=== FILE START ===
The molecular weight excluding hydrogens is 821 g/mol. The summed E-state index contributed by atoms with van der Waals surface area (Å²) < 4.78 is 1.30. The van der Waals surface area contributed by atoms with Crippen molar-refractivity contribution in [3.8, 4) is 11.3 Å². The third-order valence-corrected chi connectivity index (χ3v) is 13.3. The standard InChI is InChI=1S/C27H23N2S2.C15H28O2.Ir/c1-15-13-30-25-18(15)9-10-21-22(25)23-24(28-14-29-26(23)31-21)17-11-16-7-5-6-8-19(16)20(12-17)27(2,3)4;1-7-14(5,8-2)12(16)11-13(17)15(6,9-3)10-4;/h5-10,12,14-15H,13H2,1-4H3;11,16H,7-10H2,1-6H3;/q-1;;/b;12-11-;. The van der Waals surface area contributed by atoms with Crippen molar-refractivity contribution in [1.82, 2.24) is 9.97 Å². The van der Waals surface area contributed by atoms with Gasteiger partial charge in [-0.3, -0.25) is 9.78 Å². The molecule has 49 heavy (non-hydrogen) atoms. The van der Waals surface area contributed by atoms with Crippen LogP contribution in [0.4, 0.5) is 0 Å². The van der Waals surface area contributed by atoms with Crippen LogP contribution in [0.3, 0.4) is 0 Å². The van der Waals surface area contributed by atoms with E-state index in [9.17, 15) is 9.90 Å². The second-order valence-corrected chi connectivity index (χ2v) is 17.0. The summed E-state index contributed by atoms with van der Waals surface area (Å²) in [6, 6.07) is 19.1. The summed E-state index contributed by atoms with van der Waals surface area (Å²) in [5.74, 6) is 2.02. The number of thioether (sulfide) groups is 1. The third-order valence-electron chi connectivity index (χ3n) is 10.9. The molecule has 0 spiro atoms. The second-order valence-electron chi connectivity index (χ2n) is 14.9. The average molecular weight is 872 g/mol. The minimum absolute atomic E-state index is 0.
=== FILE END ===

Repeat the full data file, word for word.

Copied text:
The molecular weight excluding hydrogens is 821 g/mol. The summed E-state index contributed by atoms with van der Waals surface area (Å²) < 4.78 is 1.30. The van der Waals surface area contributed by atoms with Crippen molar-refractivity contribution in [3.8, 4) is 11.3 Å². The third-order valence-corrected chi connectivity index (χ3v) is 13.3. The standard InChI is InChI=1S/C27H23N2S2.C15H28O2.Ir/c1-15-13-30-25-18(15)9-10-21-22(25)23-24(28-14-29-26(23)31-21)17-11-16-7-5-6-8-19(16)20(12-17)27(2,3)4;1-7-14(5,8-2)12(16)11-13(17)15(6,9-3)10-4;/h5-10,12,14-15H,13H2,1-4H3;11,16H,7-10H2,1-6H3;/q-1;;/b;12-11-;. The van der Waals surface area contributed by atoms with Crippen molar-refractivity contribution in [1.82, 2.24) is 9.97 Å². The van der Waals surface area contributed by atoms with Gasteiger partial charge in [-0.3, -0.25) is 9.78 Å². The molecule has 49 heavy (non-hydrogen) atoms. The van der Waals surface area contributed by atoms with Crippen LogP contribution in [0.4, 0.5) is 0 Å². The van der Waals surface area contributed by atoms with Crippen LogP contribution in [0.3, 0.4) is 0 Å². The van der Waals surface area contributed by atoms with E-state index in [9.17, 15) is 9.90 Å². The second-order valence-corrected chi connectivity index (χ2v) is 17.0. The summed E-state index contributed by atoms with van der Waals surface area (Å²) in [6, 6.07) is 19.1. The summed E-state index contributed by atoms with van der Waals surface area (Å²) in [5.74, 6) is 2.02. The number of thioether (sulfide) groups is 1. The third-order valence-electron chi connectivity index (χ3n) is 10.9. The molecule has 0 spiro atoms. The second-order valence-electron chi connectivity index (χ2n) is 14.9. The average molecular weight is 872 g/mol. The minimum absolute atomic E-state index is 0.